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          For example, the details I might have under the “exercise” big point might include such things as cardio, weights, how many times a week to exercise, how long to actually exercise, and several examples of actual exercises. In this example, I have 5 detail points to memorize to support my major point of “exercise”.

          It’s a good idea to test yourself regularly as you are rehearsing your speech. Ask yourself:

          What are the 5 detail points I want to talk about that support my 3rd main point?

          You need to be able to fire those off quickly. Until you can do this, you won’t be able to associate each of the details with the main point.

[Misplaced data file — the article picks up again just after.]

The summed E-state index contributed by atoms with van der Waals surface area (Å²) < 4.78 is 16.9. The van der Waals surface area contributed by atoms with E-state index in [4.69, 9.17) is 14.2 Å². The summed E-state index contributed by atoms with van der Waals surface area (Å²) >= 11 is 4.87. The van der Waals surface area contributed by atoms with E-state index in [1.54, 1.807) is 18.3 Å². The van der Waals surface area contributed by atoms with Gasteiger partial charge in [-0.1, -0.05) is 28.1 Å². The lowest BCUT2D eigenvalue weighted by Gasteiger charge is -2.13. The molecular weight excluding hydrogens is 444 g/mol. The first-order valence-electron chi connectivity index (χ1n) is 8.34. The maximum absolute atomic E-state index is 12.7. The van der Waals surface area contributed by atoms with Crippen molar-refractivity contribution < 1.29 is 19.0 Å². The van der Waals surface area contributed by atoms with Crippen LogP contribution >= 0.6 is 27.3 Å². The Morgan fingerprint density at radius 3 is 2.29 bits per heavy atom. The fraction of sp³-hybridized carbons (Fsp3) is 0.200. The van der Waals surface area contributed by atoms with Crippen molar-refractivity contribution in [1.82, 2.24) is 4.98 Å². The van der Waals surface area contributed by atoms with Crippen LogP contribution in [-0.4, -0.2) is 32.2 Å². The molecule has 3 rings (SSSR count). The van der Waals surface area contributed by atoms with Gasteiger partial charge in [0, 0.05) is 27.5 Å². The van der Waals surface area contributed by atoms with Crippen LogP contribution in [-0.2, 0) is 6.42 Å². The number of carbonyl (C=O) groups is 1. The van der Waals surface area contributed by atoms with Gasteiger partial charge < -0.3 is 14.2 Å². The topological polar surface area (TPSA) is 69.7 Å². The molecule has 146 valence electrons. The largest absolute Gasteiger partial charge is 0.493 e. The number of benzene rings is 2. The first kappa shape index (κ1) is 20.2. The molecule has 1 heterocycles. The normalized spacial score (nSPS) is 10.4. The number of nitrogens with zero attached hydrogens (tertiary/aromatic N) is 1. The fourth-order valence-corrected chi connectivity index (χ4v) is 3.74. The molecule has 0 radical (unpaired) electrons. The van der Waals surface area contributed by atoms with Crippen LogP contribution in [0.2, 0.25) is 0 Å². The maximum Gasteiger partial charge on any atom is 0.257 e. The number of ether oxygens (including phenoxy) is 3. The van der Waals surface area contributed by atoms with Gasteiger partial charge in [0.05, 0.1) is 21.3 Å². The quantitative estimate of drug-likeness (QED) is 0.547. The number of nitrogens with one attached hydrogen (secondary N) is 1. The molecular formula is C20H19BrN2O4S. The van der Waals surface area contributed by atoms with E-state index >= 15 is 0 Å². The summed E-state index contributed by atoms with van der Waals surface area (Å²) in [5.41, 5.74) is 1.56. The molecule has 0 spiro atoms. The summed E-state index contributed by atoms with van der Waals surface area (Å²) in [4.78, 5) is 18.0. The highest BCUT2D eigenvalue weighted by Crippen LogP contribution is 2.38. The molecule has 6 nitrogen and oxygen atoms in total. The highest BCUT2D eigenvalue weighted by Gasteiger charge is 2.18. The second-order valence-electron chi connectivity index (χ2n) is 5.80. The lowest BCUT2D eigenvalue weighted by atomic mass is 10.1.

You have to be able to have them grouped together in your mind so that it comes out naturally in your speech. So that when you think of main point #2, you automatically think of the 4 supporting details associated with it.

          Keep working at this stage until you can run through your speech completely several times and remember all of your big points and the supporting details.

          Once you can do that with relative ease, it will be time for the final step, working on your delivery.

          5. Work on Your Delivery

          You’ve got the bulk of the work done now. You’ve written your speech and rehearsed enough times to have not only your main points memorized but also your supporting details. In short, you should have your speech almost done.